A lack of scoring is sinking the Senators
The Ottawa Senators have a scoring problem.
General manager Pierre Dorion has spent a lot of time on the road over the past two weeks in advance of the March 3 trade deadline. The Senators figured to be contenders at this point of the rebuild, but reality is setting in. The team sits 13th in the Eastern Conference, and there is increasing daylight between the Sens and the teams chasing those final playoff berths.
One of the interesting points Dorion has made in talking to the media over the last couple of weeks is a belief the team is better than its record indicates. In some regards, Dorion has a point. The team has occupied the cellar for much of the year, but if you looked at their performance by way of goal differential, you would have struggled to find a bad team until recently:
The Senators were carrying a season-to-date goal differential of just -1 on Jan. 3, which would generally have a team positioned in the thick of the playoff race heading into the final 40 games. But that hasn’t been the case for Ottawa. The team dealt with a bit of poor puck luck early in the year, but the goal differentials and losses are starting to accelerate in the wrong direction.
The Sens are starting to see that slide because the team’s inability to turn scoring chances into goals has impeded its progress in the standings all year, and that’s particularly true at even strength. At the team level, consider Ottawa’s expected goal rates versus their actual goal rates. One version of this team looks downright competitive; the other version looks downright weak:
Why Ottawa is struggling so much in the shooting department is a bit of a puzzle. The forward group is loaded with talent in ways that rosters of the past were not. And while it’s true the team does have high-volume, low-percentage attackers (see: Brady Tkachuk), that doesn’t explain other mysteries, like Alex DeBrincat’s shooting percentage plummeting in his first year with Ottawa, or Drake Batherson’s 3 per cent shooting at even strength.
It’s also important to note here this is not a half-season trend – the Senators were one of the league’s worst teams converting on chances a season ago, so this core has been plagued by this issue for nearly two seasons now.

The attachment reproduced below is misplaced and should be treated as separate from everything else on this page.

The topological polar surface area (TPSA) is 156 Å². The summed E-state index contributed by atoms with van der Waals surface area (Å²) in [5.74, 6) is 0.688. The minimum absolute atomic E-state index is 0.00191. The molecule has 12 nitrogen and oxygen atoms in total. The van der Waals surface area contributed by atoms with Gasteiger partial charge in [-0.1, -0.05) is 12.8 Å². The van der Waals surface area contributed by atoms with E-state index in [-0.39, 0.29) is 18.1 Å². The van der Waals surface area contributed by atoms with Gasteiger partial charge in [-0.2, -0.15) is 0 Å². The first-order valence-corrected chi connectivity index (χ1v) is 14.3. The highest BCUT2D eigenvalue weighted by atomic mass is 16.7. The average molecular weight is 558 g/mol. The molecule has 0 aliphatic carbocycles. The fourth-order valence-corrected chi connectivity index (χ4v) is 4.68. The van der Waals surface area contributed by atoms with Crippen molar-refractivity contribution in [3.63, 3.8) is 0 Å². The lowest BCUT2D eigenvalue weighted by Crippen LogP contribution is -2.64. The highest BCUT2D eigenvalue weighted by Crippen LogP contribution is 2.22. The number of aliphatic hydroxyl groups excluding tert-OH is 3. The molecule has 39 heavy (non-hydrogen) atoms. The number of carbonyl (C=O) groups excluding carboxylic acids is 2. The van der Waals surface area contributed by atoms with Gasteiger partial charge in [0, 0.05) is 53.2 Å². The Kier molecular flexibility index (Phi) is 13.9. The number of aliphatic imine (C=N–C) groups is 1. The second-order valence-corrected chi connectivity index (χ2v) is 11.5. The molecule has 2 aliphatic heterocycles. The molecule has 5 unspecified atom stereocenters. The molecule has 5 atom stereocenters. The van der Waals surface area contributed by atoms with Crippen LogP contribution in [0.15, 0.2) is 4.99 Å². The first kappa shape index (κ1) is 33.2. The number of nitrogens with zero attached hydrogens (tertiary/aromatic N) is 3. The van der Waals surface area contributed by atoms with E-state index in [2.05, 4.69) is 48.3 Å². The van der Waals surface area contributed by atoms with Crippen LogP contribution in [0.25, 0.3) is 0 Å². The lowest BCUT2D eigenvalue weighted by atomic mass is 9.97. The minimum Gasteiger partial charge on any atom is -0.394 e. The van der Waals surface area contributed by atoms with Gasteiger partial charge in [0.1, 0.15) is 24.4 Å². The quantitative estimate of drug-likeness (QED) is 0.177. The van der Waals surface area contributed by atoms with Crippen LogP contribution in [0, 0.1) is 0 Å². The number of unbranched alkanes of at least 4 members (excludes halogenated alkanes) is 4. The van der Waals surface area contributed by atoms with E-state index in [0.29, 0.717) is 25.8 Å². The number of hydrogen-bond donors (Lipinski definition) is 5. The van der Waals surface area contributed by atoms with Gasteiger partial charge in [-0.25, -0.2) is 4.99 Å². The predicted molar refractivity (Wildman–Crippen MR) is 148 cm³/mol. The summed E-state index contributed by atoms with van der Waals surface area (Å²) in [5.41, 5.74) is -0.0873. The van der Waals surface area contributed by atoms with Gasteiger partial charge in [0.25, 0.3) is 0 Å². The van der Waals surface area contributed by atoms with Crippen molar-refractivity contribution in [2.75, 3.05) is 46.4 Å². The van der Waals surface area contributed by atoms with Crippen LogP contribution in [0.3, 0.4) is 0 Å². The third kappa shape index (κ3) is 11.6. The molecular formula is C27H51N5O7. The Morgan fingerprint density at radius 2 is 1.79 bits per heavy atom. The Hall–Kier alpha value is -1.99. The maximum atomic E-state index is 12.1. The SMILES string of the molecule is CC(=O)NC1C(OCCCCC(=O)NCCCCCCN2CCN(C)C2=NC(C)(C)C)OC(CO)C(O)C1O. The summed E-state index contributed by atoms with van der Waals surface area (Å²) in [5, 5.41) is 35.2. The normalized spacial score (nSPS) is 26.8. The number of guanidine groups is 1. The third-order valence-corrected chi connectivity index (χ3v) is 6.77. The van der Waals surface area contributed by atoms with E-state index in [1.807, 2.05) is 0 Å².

There are only two ways to combat such a significant shooting slump: diagnose the structural and personnel issues that may be causing them, or drive even bigger shot differentials. Ottawa has certainly tried on the latter front – whether you are looking at shot attempts, shots on goal, scoring chance rates, or expected goal rates, all are much more flattering than the team’s goal share at even strength:
Not every player has been impeded by this. Tim Stutzle and Claude Giroux in particular have been fantastic in the league’s most common game state, adding 25 goals to the ledger and shooting 15 per cent as a tandem. The problem is that’s the end of the list. And because it’s the end of the list, you get a shot profile like this, courtesy of HockeyViz:
Irrespective of how Dorion and the Senators brain trust plays the upcoming trade deadline, it’s increasingly clear this is an issue the organization needs to address. This isn’t the early-stage rebuild team where skill and talent has been very hard to find. The team has shown it can play a transition game, that it can apply offensive zone pressure, that it can both cycle the puck and work inside-out against quality opponents.
The problem is the puck rarely finds the back of the net. And whether that’s a void of playmaking personnel, a dearth of shooters, or something systemic from D.J. Smith’s lineup, that’s a problem this team is going to be troubleshooting the rest of the year, if they haven’t started already.
Data via Natural Stat Trick, NHL.com, Evolving Hockey, Hockey Reference